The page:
System hardening reduces security risk by eliminating potential attack vectors and shrinking the system's attack surface. The best practices described previously in this document contribute to the hardening of the FortiGate; this section covers some other actions that can be used.
Install the FortiGate in a physically secure location. Physical access to the FortiGate can allow it to be bypassed, or other firmware could be loaded after a manual reboot.
If the FortiGate cannot be physical secured:
Disable USB firmware and configuration installation:
config system auto-install set auto-install-config disable set auto-install-image disable end
Enable port security (802.1x) to prevent unauthorized devices from forwarding traffic.
Optionally, disable the maintainer account. Note that doing this will make you unable to recover administrator access using a console connection is all of the administrator credentials are lost.
Product Security Incident Response Team (PSIRT) continually tests and gathers information about Fortinet hardware and software products, looking for vulnerabilities and weaknesses. The findings are sent to the Fortinet development teams, and serious issues are described, along with protective solutions, in advisories listed at https://www.fortiguard.com/psirt.
Keep the FortiOS firmware up to date. The latest patch release has the most fixed bugs and vulnerabilities, and should be the most stable. Firmware is periodically updated to add new features and resolve important issues.
Read the release notes. The known issues may include issues that affect your business.
Do not use out of support firmware. Review the product lifecycle and plan to upgrade before the firmware expires.
Optionally, subscribe to the Fortinet firmware RSS feed: https://pub.kb.fortinet.com/rss/firmware.xml.
Use encrypted protocols whenever possible, for example, SNMPv3 instead of SNMP, SSH instead of telnet, OSPF MD5 authentication, SCP instead of FTP or TFTP, NTP authentication, and encrypted logging instead of TCP.
Force higher levels of encryption and strong ciphers:
config system global set strong-crypto enable set ssh-hmac-md5 disable set ssh-cbc-cipher disable set ssl-static-key-ciphers disable set dh-params 8192 end
See FortiGate encryption algorithm cipher suites for more information.
Ensure that FortiGuard databases, such as AS, IPS, and AV, are updated punctually. Optionally, send an alert if they are out of date.
Test your FortiGate to try to gain unauthorized access, or hire a penetration testing company to verify your work.
Denial of service (DoS) is a type of attack meant to disable a machine or network causing inaccessibility to the resource or users. Most often this is accomplished by overwhelming the target with more information than it can handle, resulting in a crash. DoS policies, which look for anomalous traffic patterns, are checked before the more resource intensive security policies to help prevent this.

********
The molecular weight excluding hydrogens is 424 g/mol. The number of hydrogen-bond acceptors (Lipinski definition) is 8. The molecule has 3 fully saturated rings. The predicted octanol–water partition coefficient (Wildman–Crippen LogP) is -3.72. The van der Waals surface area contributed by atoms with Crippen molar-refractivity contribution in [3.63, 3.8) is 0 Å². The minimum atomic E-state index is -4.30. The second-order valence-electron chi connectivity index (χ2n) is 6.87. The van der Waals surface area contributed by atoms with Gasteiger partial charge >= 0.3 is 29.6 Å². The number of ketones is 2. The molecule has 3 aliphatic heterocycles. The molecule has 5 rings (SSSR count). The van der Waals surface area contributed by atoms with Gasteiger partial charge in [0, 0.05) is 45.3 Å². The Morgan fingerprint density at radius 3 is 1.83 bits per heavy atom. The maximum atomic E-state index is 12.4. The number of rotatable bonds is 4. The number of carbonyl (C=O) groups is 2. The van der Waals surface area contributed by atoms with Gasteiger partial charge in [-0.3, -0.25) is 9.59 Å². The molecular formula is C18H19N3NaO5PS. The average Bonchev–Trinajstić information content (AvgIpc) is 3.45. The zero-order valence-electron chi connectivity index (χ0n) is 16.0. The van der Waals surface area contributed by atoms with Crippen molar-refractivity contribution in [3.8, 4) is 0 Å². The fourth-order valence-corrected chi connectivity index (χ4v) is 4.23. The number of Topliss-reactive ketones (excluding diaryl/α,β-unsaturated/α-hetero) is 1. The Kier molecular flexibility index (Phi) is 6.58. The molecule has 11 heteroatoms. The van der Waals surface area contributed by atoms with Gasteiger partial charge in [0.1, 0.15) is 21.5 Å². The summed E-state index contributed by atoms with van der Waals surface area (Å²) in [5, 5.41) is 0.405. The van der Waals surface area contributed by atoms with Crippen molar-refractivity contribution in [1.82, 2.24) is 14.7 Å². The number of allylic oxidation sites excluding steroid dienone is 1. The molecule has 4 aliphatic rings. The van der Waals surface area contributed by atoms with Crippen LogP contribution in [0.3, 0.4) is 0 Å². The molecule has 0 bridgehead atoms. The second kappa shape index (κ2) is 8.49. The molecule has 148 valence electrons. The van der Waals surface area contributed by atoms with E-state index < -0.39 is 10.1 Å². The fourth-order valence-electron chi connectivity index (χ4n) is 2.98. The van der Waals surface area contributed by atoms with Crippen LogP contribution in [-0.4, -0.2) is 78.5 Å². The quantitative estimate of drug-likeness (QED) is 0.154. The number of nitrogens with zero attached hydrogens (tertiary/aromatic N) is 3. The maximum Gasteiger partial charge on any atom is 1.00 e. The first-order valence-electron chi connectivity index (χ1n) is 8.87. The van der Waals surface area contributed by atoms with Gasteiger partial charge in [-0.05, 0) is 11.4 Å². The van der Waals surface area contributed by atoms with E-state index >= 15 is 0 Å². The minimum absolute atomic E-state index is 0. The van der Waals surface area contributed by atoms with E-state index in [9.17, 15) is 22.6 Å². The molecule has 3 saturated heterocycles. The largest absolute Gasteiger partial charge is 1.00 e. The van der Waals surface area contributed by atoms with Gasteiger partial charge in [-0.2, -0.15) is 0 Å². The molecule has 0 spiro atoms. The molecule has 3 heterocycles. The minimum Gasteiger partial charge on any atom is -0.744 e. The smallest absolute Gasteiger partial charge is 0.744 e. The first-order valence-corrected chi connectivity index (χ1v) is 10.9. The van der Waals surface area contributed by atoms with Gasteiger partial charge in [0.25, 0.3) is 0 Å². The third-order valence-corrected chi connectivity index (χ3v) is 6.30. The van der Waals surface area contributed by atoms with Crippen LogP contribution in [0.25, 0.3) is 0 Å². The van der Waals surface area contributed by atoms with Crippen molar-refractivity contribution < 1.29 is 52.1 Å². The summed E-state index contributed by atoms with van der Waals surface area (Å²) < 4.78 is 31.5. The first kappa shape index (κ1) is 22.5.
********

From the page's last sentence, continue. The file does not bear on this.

The following guidelines can be used to get started with DoS policies. These policies can be applied to incoming traffic from your local network or internet, depending on your particular network.
- Ensure the FortiGate is receiving regular IPS signature updates from the FortiGuard network through a valid subscription.
- Enable anomaly logging and keep the action as monitor for some time. This is to observe and understand what expected traffic looks like so that you may tune thresholds to have small margins, and therefore more protection. Keep note of false alarms. If they are too frequent, you should adjust your policy accordingly.
- Enable the following DoS policy anomalies to help prevent targeted attacks:
If you have an idea of your traffic rates for the preceding traffic patterns, you may adjust the threshold. Otherwise, begin with the default and adjust after a period of observing normal traffic. For more information, see DoS protection in the FortiOS Administration Guide.
- Where possible, enable ASIC DoS for offloading using network processor ASICs. The FortiOS Hardware Acceleration Guide contains more information about DoS-related NP6 ASIC features, such as configuring NP6 anomaly protection and using the host protection engine (HPE) to protect the FortiGate from DoS attacks.
The passwords, and private keys used in certificates, that are stored on the FortiGate are encrypted using a predefined private key, and encoded when displayed in the CLI and configuration file.
Passwords cannot be decrypted without the private key and are not shown anywhere in clear text. The private key is required on other FortiGates to restore the system from a configuration file. In an HA cluster, the same key should be used on all of the units.
To enhance password security, specify a custom private key for the encryption process. This ensures that the key is only known by you.
FortiGate models with a Trusted Platform Module (TPM) can store the master encryption password, which is used to generate the master encryption key, on the TPM. For more information, see Trusted platform module support.
config system global set private-data-encryption enable end Please type your private data encryption key (32 hexadecimal numbers): ******************************** Please re-enter your private data encryption key (32 hexadecimal numbers) again: ******************************** Your private data encryption key is accepted.